Local media in Denmark has noted that two of the world's largest accounting firms have been reported to law enforcement, for their alleged failure to report suspected money laundering activities in Danish, and other Scandinavian, financial institutions. the Danske Bank scandal, in which billions of suspicious transactions linked to Russia were reportedly laundered through the bank's dysfunctional Estonian branch appear to be one of the sources of the problem. Other issues involving Sweden's largest bank, Swedbank AB, have raised similar questions. Additional questions are now being raised throughout Scandinavia, previously thought to be low risk for money laundering.
The two accounting and advisory firms allegedly involved are KPMG and EY (Ernst & Young) but other have been named. Accounting firms charged with auditing financial institutions have a duty to report suspicious activity to financial intelligence units, and this fdoes not appear to have occurred in a timely fashion, if at all. Many accounting firms derive a large portion of their revenue from bank audits and examinations, and reporting suspicious activities or AML/CFT deficiencies to government regulators can result in termination of employment. At other times, corruption interferes with proper discharge of reporting obligations.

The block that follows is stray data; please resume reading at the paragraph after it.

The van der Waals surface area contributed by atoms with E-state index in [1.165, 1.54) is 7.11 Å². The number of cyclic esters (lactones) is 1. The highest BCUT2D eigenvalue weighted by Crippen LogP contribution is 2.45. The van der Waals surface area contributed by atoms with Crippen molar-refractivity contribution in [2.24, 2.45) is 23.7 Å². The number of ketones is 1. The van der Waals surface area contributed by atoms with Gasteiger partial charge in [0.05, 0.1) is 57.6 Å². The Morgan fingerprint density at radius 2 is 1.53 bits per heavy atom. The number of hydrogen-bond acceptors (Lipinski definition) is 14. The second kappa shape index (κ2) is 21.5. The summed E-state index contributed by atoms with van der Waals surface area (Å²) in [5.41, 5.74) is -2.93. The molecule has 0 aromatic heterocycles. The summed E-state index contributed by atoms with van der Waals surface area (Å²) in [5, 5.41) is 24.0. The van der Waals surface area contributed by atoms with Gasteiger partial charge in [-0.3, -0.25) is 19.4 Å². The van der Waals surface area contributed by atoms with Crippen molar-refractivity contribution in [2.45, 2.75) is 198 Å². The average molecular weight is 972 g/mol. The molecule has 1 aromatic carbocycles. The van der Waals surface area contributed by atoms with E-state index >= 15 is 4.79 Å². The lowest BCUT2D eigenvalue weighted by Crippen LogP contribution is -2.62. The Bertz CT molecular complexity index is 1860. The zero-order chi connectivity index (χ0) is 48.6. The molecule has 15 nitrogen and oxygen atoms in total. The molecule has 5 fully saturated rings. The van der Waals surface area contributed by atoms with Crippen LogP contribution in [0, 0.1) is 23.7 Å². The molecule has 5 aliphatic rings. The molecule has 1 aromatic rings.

Even more troubling is a pattern of repeated changing of accounting firms by a bank. This appears to have occurred, in a case where other firms, (not the two listed here) were retained and then abruptly discharged, only to be replaced by others, who were then, in turn, replaced. Did the fired firms indicate that they were intent on reporting AML deficiencies, and were then fired by bank management for that reason ? Whether bank management had a role in preventing reporting, due to the lucrative nature of transactions involving possible Russian organized crime activity, is certainly an issue that bear serious investigation.